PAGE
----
Vitamin D is known as the ‘sunshine vitamin,’ and vitamin D deficiency just might be the largest deficiency in America. In the heart of winter, our vitamin D levels tend to decrease even further due to lack of sun exposure. What exactly is vitamin D? The definition of a vitamin is a group of organic compounds required by our body but cannot be made by the body.
Vitamin D is technically not even a vitamin, since through sun exposure, our bodies can produce vitamin D. Once in the body, vitamin D is converted to the active hormone, calcitriol, which is used in important functions throughout the body for bone health, emotional and hormonal balance, even heart health and immune function.
If you have noticed weak soft bones, or chronic weakened immune system you may be experiencing low vitamin D levels. Other warning signs and symptoms of vitamin D deficiency may include bacterial overgrowth, emotional highs and lows such as depression and anxiety, as well as hormonal imbalances.
Just how do you ensure you are getting enough vitamin D? There are actually very few sources of vitamin D in the diet. Wild caught salmon or fatty fish is the main food source and this easy quick cooking Salmon Marsala from my new men’s health cookbook, Guy’s Guide To Eating Well: A Man’s Cookbook for Health and Wellness is a delicious dose! Another impressive vitamin D rich food that is full of gourmet flavor yet super simple to make is my 5-ingredient recipe for Salmon with Spinach Feta Stuffing from Eating Well To Fight Arthritis.
Mushrooms and fortified milk and dairy also contain some but in minimal amounts. Sunshine is the number 1 source of vitamin D for most people. When UV light from the sun comes in contact with skin, it stimulates the production of vitamin D in the body. Insufficient sunlight is the main cause of vitamin D deficiency. Fair skin individuals should aim for 20 to 30 minutes per day and dark skin tones may need up to an hour.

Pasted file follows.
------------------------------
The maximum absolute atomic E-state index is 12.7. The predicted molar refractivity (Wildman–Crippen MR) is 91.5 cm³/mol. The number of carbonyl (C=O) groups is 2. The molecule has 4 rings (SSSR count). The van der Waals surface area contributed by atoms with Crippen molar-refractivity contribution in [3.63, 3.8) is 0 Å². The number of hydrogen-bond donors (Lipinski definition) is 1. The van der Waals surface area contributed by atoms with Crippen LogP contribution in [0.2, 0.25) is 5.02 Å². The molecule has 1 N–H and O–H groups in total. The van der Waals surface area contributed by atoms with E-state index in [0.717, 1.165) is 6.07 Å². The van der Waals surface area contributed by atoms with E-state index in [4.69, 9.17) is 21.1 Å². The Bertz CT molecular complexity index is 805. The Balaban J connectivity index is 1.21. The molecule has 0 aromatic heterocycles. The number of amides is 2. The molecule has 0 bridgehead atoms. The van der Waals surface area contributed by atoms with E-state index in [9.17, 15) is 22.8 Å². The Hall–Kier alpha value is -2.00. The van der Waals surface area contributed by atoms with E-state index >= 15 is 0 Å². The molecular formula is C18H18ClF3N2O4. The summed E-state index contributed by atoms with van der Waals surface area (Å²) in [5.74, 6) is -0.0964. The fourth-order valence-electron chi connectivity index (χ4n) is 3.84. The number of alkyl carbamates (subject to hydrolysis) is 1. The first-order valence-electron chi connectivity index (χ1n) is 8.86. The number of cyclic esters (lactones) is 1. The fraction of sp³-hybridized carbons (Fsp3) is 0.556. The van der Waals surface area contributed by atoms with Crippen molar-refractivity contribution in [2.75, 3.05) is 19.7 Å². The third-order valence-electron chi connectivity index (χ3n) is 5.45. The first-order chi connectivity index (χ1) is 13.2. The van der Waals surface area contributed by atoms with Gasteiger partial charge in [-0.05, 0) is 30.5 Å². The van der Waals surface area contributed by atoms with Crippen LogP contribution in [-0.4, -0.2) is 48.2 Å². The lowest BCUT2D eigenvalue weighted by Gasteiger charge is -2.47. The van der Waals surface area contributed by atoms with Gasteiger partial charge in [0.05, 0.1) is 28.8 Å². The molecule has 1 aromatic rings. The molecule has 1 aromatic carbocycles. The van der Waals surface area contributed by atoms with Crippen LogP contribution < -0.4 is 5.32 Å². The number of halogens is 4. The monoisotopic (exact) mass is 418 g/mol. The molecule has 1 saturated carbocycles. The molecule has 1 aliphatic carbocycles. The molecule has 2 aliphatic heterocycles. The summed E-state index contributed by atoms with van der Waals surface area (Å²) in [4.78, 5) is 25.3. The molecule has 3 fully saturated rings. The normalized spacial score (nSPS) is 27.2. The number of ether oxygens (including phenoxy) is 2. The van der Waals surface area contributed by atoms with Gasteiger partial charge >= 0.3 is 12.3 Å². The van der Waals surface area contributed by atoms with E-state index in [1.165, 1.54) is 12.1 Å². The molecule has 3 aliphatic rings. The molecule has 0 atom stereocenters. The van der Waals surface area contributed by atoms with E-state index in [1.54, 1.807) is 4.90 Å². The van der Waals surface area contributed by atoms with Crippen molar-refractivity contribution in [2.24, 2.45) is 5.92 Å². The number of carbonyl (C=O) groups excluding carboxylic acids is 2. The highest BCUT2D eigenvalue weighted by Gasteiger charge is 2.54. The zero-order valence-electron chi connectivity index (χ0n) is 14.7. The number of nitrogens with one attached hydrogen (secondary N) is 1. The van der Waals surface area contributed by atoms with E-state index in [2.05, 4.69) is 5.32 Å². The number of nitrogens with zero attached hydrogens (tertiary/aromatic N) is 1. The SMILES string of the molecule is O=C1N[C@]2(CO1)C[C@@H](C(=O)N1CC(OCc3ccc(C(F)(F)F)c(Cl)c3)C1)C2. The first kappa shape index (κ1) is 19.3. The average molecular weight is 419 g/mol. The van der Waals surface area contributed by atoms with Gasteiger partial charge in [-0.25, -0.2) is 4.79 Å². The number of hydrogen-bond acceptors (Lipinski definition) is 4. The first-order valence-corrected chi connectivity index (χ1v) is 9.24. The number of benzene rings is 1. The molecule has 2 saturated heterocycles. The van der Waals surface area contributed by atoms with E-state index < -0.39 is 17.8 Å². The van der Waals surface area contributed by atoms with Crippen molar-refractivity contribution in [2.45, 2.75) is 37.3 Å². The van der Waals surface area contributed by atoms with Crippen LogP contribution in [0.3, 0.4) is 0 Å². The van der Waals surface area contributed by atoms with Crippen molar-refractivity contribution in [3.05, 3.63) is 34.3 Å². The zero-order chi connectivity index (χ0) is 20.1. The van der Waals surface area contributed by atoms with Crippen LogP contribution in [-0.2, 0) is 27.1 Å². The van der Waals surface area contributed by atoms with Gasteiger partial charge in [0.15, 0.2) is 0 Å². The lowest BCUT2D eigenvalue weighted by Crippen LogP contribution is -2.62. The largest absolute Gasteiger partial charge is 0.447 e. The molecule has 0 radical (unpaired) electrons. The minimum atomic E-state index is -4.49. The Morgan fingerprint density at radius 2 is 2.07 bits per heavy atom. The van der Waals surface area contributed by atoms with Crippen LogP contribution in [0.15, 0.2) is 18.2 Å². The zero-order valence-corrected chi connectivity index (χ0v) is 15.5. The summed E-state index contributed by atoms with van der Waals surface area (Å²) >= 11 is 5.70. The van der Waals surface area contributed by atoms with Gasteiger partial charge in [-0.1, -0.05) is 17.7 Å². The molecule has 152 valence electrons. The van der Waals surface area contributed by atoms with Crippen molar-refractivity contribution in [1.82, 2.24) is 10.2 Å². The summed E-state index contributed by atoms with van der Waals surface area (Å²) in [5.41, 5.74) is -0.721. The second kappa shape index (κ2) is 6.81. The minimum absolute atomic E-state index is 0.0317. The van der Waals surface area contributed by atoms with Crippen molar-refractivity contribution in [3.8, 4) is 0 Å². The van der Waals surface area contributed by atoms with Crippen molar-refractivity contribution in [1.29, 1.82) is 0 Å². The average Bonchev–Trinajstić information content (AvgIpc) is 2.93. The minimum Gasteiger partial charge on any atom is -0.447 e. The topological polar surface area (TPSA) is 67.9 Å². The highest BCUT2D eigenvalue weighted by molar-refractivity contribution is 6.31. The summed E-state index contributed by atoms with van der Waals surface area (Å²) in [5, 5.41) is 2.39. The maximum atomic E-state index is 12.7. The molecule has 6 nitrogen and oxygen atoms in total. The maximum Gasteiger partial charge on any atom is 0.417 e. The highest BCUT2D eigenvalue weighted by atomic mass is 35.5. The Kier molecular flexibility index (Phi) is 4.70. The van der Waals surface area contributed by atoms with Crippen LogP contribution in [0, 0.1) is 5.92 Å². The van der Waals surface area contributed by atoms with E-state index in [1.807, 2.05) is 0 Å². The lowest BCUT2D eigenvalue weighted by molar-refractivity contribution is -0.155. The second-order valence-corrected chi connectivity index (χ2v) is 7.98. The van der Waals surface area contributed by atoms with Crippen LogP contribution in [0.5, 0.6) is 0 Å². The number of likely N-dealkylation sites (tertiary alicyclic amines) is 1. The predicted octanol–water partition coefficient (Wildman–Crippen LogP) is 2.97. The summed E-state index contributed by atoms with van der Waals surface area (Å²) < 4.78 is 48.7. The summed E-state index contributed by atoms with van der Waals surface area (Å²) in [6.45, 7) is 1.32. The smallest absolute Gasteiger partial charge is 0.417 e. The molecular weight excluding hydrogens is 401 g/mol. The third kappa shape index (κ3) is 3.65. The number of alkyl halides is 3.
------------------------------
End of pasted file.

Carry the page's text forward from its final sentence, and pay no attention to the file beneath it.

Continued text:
Check with your doctor first, but high-quality supplements may be necessary to achieve your optimal vitamin D intake. It is important to remember to take vitamin D with a fat source such as avocado or almond butter to increase absorption because it is a fat-soluble vitamin.
- 1 tablespoon olive oil
- 1 medium onion, thinly sliced
- 1 teaspoon minced garlic
- 1/2 pound sliced mushrooms
- 4 (4-ounce) skinless salmon fillets
- 1/3 cup Marsala wine
- 3/4 cup fat-free chicken broth
- 3 teaspoons cornstarch
- In large nonstick skillet, heat oil and sauté onion, garlic, and mushrooms until tender.
- Add salmon to skillet, cooking 4 minutes, turn onto other side. Meanwhile, in small bowl, mix together wine, broth and cornstarch.
- When salmon is almost done, add wine mixture to the salmon. Stir gently, as mixture thickens quickly.
- Nutrition Nugget: Omega 3 fatty acids play an important role in our health, from reducing the risk of heart disease and stroke, lowering cholesterol, to reducing joint pain from inflammation. We must get omega 3 fatty acids through diet as they are not made in the body and salmon is a rich source.